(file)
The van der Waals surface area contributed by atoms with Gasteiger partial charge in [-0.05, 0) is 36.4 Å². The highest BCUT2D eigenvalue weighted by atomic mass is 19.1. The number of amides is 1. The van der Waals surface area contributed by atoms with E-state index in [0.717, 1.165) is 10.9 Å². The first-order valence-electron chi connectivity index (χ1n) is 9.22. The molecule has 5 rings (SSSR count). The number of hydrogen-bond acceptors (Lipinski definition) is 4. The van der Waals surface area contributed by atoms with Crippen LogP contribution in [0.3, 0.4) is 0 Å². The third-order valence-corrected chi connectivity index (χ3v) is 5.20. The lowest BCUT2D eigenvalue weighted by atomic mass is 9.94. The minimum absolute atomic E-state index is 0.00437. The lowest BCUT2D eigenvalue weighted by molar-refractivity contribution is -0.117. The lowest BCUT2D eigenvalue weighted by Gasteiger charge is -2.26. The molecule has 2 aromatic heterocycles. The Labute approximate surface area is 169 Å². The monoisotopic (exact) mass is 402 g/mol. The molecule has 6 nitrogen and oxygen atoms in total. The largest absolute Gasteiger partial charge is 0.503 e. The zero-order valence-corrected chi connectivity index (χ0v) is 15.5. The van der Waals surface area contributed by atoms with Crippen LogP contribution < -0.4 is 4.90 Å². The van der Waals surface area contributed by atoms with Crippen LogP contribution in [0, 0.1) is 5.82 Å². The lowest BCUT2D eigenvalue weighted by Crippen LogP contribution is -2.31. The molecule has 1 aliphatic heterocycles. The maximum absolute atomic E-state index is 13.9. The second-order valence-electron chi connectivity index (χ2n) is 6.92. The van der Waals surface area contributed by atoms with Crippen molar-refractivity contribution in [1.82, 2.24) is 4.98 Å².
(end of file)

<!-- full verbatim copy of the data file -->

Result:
The van der Waals surface area contributed by atoms with Gasteiger partial charge in [-0.05, 0) is 36.4 Å². The highest BCUT2D eigenvalue weighted by atomic mass is 19.1. The number of amides is 1. The van der Waals surface area contributed by atoms with E-state index in [0.717, 1.165) is 10.9 Å². The first-order valence-electron chi connectivity index (χ1n) is 9.22. The molecule has 5 rings (SSSR count). The number of hydrogen-bond acceptors (Lipinski definition) is 4. The van der Waals surface area contributed by atoms with Crippen LogP contribution in [0.3, 0.4) is 0 Å². The third-order valence-corrected chi connectivity index (χ3v) is 5.20. The lowest BCUT2D eigenvalue weighted by atomic mass is 9.94. The minimum absolute atomic E-state index is 0.00437. The lowest BCUT2D eigenvalue weighted by molar-refractivity contribution is -0.117. The lowest BCUT2D eigenvalue weighted by Gasteiger charge is -2.26. The molecule has 2 aromatic heterocycles. The Labute approximate surface area is 169 Å². The monoisotopic (exact) mass is 402 g/mol. The molecule has 6 nitrogen and oxygen atoms in total. The largest absolute Gasteiger partial charge is 0.503 e. The zero-order valence-corrected chi connectivity index (χ0v) is 15.5. The van der Waals surface area contributed by atoms with Crippen LogP contribution < -0.4 is 4.90 Å². The van der Waals surface area contributed by atoms with Crippen LogP contribution in [0, 0.1) is 5.82 Å². The lowest BCUT2D eigenvalue weighted by Crippen LogP contribution is -2.31. The molecule has 1 aliphatic heterocycles. The maximum absolute atomic E-state index is 13.9. The second-order valence-electron chi connectivity index (χ2n) is 6.92. The van der Waals surface area contributed by atoms with Crippen molar-refractivity contribution in [1.82, 2.24) is 4.98 Å².